# LogicBlocks Experiment Guide

## Logic Beyond LogicBlocks...

These experiments have barely covered the tip of the proverbial iceberg. We’ve discovered a lot of fundamental electronics building blocks, but there are many left to uncover. Unfortunately, with the standard kit we’ve run out of blocks. Here are a few of the foundational circuits and concepts we’d be remiss if we didn’t discuss:

### Adders

Adders are actual circuits (as opposed to the snakes) that add numbers, and they’re built with logic gates! A **half-adder** is the most simple adder circuit there is. It adds two bits together and has two outputs: the sum (S) and a carry (C). As you can see, the circuit isn’t all that complicated:

The sum of the two bits is just their XOR, and if both A and B are 1 we generate a carry output.

More complete adders, called **full-adders**, also have a carry input. These circuits can be strung together in long chains to create a multi-bit binary adder.

Most processors have a block of circuitry within them called an **arithmetic logic unit (ALU)**, where all of the addition, subtraction, multiplication, and division operations are performed. The ALU houses hundreds of adder circuits (among others), and links them to create enormous 32- or 64-bit adders.

### Flip-Flops (Latches)

We talked about flip-flops in the SR Latch experiment, but we only glossed over the importance of these circuits. The SR latch we made is one of the more simple latches in electronics. We can modify the SR latch to create a **D latch**:

Notice the SR latch in there? The D latch has two inputs – *data* (D) and *enable* (E). As long as the enable input is 1, the Q output will be whatever D is. If enable goes low, Q will retain its set value regardless of what the data input does.

Another popular latch is the **JK latch**. This latch is also based on the SR latch, but it modifies that “illegal” set of inputs (the one where Q and Q were equal) to instead toggle the current output. Here’s how the JK latch is built:

The truth table for a JK latch looks something like this:

J | K | Previous Q | Current Q |
---|---|---|---|

0 | 0 | 0 | 0 (hold state) |

0 | 0 | 1 | 1 (hold state) |

0 | 1 | X (don't care) | 0 (reset) |

1 | 0 | X | 1 (set) |

1 | 1 | 0 | 1 (toggle) |

1 | 1 | 1 | 0 (toggle) |

Now, let’s turn that JK latch into a JK flip-flop. **Flip-flops** are usually created by adding a **clock input** to a latch. A flip-flop with a clock input will usually only perform an operation on the rising edge of a clock signal. The clock input can be used in many ways, for instance multiple flip flops can be synchronized by sharing a clock input. By replacing those 2-input AND gates with a 3-input variety, we can add a clock input to the JK flip-flop:

Now, the JK flop-flop will only produce a new output when the clock input is high. This gives us a bit more control over the operation of the flip-flop.

The JK flip-flop will come in handy in the next section…counters.

### Counters

Adders add and counters count. Counters are a key element in most processors, especially in timing applications. Your digital clock has to count seconds somehow, right?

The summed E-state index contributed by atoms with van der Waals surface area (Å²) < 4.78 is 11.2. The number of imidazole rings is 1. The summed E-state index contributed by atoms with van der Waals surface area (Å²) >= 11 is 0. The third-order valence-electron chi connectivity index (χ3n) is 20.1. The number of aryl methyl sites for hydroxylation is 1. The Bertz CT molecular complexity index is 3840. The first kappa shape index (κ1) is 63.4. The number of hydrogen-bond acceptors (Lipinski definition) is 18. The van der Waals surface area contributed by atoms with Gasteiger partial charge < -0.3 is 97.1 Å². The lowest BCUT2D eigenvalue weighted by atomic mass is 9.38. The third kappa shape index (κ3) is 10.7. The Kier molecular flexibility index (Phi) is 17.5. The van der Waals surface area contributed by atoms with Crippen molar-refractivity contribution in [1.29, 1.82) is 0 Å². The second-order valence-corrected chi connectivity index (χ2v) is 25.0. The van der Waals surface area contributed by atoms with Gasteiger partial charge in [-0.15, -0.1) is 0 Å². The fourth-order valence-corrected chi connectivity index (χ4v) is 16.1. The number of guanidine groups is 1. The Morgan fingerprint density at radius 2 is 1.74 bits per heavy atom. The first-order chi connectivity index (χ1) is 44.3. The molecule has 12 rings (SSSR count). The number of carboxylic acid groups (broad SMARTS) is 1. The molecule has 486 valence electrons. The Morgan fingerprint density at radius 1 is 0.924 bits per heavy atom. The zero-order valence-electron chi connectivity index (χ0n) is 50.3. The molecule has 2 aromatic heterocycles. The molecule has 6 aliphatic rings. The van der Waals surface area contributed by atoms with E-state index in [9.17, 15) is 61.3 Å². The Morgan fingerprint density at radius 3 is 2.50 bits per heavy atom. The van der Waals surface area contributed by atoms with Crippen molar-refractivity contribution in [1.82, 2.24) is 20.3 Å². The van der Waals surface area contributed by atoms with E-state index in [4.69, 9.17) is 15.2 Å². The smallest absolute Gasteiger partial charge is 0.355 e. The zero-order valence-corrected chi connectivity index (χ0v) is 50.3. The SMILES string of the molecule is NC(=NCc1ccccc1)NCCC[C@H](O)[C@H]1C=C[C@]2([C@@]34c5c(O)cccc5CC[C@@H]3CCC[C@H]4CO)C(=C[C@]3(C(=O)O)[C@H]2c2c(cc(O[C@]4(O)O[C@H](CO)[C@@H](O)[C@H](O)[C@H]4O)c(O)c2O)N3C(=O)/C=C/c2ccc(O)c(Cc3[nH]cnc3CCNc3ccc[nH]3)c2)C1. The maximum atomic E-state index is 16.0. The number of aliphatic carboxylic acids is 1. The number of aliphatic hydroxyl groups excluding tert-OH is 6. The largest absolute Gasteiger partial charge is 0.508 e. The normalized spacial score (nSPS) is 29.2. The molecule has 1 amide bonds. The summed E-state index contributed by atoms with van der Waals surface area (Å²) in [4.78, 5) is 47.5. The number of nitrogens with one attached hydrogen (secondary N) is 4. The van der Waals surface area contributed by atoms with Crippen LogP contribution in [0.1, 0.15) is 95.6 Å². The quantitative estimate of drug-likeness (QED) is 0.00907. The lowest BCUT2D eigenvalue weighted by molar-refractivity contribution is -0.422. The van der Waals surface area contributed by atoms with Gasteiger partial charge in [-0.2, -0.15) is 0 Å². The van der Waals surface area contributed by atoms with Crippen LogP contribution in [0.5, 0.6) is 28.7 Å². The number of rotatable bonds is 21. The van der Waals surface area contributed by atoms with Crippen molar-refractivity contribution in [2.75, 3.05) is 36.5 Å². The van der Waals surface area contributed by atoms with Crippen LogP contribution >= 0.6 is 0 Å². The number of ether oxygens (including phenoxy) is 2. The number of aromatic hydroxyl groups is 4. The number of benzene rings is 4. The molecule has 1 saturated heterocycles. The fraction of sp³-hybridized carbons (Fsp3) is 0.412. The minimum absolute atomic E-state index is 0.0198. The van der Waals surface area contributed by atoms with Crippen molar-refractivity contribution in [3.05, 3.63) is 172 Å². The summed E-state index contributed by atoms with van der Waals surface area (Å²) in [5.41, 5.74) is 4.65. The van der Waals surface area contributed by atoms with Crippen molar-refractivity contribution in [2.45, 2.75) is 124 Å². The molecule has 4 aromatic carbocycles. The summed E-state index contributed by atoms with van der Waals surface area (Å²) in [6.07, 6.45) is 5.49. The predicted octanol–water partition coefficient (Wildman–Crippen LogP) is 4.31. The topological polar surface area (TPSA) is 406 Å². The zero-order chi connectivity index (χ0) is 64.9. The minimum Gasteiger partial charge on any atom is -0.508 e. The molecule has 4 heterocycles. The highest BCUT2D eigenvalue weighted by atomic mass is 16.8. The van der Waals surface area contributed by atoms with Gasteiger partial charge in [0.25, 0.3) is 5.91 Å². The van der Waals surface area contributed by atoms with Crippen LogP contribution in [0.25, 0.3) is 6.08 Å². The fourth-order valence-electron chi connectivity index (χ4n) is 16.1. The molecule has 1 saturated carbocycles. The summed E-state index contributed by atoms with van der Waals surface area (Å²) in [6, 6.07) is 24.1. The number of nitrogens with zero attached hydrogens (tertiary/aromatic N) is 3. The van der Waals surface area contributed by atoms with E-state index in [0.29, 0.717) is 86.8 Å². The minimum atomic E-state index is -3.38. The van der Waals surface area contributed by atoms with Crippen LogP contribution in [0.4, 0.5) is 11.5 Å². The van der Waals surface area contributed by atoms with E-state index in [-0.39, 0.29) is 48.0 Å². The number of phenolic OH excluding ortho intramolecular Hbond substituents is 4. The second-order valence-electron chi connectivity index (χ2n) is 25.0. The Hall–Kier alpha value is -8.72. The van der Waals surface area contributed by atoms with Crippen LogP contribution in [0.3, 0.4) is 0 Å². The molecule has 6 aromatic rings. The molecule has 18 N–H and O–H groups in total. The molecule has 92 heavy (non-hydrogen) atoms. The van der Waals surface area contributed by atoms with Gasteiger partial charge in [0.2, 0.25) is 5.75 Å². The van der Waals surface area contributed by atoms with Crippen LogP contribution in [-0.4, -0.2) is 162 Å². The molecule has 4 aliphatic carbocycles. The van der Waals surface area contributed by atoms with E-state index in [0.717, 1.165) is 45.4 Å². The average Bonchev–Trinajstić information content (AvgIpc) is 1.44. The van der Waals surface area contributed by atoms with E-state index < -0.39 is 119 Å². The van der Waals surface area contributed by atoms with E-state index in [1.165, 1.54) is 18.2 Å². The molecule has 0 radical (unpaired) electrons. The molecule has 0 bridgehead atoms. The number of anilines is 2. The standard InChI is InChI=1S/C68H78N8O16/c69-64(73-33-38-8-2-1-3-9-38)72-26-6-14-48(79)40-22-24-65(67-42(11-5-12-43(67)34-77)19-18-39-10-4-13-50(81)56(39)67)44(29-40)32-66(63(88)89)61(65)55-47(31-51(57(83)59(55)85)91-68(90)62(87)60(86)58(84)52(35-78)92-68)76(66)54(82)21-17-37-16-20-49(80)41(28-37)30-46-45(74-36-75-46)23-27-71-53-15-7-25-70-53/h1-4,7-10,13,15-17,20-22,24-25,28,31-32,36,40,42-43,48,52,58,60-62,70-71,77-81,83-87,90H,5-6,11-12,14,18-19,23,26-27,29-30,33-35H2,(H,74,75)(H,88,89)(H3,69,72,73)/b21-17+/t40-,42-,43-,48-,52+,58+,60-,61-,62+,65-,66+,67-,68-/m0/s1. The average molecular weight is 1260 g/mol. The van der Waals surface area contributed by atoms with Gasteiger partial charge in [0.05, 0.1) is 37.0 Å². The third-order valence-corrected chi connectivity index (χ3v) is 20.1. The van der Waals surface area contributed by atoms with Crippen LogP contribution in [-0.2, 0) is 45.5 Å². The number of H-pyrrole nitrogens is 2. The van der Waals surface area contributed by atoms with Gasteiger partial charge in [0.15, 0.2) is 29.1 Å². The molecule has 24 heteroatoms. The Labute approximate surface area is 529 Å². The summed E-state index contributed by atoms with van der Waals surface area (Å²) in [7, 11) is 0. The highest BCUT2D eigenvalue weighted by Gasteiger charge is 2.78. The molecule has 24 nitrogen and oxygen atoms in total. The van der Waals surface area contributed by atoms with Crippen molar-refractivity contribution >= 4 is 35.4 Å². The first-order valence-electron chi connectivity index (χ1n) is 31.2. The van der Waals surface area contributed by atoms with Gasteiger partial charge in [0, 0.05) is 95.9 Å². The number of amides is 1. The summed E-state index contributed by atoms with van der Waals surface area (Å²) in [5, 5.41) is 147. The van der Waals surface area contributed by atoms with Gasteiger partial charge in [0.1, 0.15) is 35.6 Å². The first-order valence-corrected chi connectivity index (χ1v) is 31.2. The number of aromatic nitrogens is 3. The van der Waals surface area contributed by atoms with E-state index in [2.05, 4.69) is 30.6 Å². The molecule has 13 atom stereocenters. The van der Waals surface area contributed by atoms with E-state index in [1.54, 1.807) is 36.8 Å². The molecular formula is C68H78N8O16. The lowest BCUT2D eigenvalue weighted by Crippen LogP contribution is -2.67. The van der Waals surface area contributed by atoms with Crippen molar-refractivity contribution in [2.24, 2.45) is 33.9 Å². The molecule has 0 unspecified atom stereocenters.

A really simple counter can be created by linking together numerous JK flip-flops. If multiple JK flip-flops are all set to constantly toggle (J=K=1), and we link the output of one flip-flop to the input of the next, we can create an **asynchronous ripple counter**. Here’s how we might make a 3-bit ripple counter out of JK flip-flops:

Q_{0}, Q_{1}, and Q_{2} are our three outputs; Q_{0} the least-significant bit, Q_{2} most. With three bits, this circuit can count all the way from 0 to 7 in binary. We can apply a periodic clock to the initial clock input, and begin the counting. Every rising edge on the clock leads to an increment on the counter. Since we’ve hooked up the complemented output from one JK to the clock input of the next, the Q outputs will toggle whenever the previous one falls.

This 3-bit counter will overflow at 7, but adding more flip-flops will increase the upper limit by powers of 2 (*n* flip-flops count to 2^{n-1}), so we’d need 20 flip-flops to count above 1 million.

There are other types of counters, but this is a good example built with logic circuits that aren’t actually all that far-stretched from what we’ve learned so far.

### 7400 Series Logic Chips

If you’re looking for somewhere to go after LogicBlocks, we’d recommend looking into 7400 series logic chips. The 7400s are a huge range of integrated circuits (ICs) that implement all sorts of digital logic functions. You can find quad-NAND gates, along with a variety of other standard digital logic gates. In fact, the chips on the LogicBlock Gate blocks are 7400-series parts – little single-circuit SMD versions.

Flip flops, counters, multiplexers, decoders, all sorts of other circuits we’ve covered in this tutorial are implemented in a 7400 series chip. Even more complicated circuits like entire 4-bit ALUs, memories, comparators…seriously, it’s a pretty long list, check this out.

Most 7400 series chips come in a breadboard-friendly DIP package, like the 3-to-8 decoder below (74238). So you can experiment and explore without having to actually solder anything.

If you still can’t get enough digital logic, CPLDs (compact programmable logic devices) or even FPGAs (field programmable gate array) would be the next step. They represent a giant leap in complexity from even the 7400 series chips, but those ICs can pack thousands of configurable digital logic circuits into a tiny space. There’s a lot of digital logic out there for you to explore, but I hope the LogicBlocks have been a good introduction.